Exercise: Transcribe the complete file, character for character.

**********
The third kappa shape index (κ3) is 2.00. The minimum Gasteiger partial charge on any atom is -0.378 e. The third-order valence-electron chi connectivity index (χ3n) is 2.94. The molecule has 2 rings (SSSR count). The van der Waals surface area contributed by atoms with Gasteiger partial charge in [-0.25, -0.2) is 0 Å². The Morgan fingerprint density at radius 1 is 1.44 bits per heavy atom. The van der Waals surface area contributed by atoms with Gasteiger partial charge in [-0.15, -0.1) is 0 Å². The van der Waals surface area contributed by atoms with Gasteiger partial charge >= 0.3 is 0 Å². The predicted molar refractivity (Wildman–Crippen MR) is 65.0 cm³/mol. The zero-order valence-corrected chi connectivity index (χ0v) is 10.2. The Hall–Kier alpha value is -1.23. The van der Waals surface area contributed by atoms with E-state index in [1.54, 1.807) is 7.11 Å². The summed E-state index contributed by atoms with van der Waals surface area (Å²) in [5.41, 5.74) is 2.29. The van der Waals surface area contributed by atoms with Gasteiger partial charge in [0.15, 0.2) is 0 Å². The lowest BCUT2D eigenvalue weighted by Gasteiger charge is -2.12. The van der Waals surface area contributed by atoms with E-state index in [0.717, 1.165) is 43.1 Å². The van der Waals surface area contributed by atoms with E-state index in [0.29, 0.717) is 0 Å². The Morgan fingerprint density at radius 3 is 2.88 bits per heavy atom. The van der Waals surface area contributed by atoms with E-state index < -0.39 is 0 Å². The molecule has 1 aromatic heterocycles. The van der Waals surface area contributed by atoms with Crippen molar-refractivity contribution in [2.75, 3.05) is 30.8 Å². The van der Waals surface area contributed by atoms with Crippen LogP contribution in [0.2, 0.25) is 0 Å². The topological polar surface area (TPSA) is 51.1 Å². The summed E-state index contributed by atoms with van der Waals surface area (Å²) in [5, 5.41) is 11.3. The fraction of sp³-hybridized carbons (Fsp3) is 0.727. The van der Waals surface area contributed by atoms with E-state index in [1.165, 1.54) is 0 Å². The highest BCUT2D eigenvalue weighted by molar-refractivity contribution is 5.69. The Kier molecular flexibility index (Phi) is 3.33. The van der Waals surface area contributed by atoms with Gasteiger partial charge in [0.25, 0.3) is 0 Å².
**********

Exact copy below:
The third kappa shape index (κ3) is 2.00. The minimum Gasteiger partial charge on any atom is -0.378 e. The third-order valence-electron chi connectivity index (χ3n) is 2.94. The molecule has 2 rings (SSSR count). The van der Waals surface area contributed by atoms with Gasteiger partial charge in [-0.25, -0.2) is 0 Å². The Morgan fingerprint density at radius 1 is 1.44 bits per heavy atom. The van der Waals surface area contributed by atoms with Gasteiger partial charge in [-0.15, -0.1) is 0 Å². The van der Waals surface area contributed by atoms with Gasteiger partial charge >= 0.3 is 0 Å². The predicted molar refractivity (Wildman–Crippen MR) is 65.0 cm³/mol. The zero-order valence-corrected chi connectivity index (χ0v) is 10.2. The Hall–Kier alpha value is -1.23. The van der Waals surface area contributed by atoms with E-state index in [1.54, 1.807) is 7.11 Å². The summed E-state index contributed by atoms with van der Waals surface area (Å²) in [5.41, 5.74) is 2.29. The van der Waals surface area contributed by atoms with Gasteiger partial charge in [0.15, 0.2) is 0 Å². The lowest BCUT2D eigenvalue weighted by Gasteiger charge is -2.12. The van der Waals surface area contributed by atoms with E-state index in [0.717, 1.165) is 43.1 Å². The van der Waals surface area contributed by atoms with E-state index in [0.29, 0.717) is 0 Å². The Morgan fingerprint density at radius 3 is 2.88 bits per heavy atom. The van der Waals surface area contributed by atoms with E-state index < -0.39 is 0 Å². The molecule has 1 aromatic heterocycles. The van der Waals surface area contributed by atoms with Crippen molar-refractivity contribution in [2.75, 3.05) is 30.8 Å². The van der Waals surface area contributed by atoms with Crippen LogP contribution in [0.2, 0.25) is 0 Å². The topological polar surface area (TPSA) is 51.1 Å². The summed E-state index contributed by atoms with van der Waals surface area (Å²) in [5, 5.41) is 11.3. The fraction of sp³-hybridized carbons (Fsp3) is 0.727. The van der Waals surface area contributed by atoms with E-state index in [1.165, 1.54) is 0 Å². The highest BCUT2D eigenvalue weighted by molar-refractivity contribution is 5.69. The Kier molecular flexibility index (Phi) is 3.33. The van der Waals surface area contributed by atoms with Gasteiger partial charge in [0.25, 0.3) is 0 Å².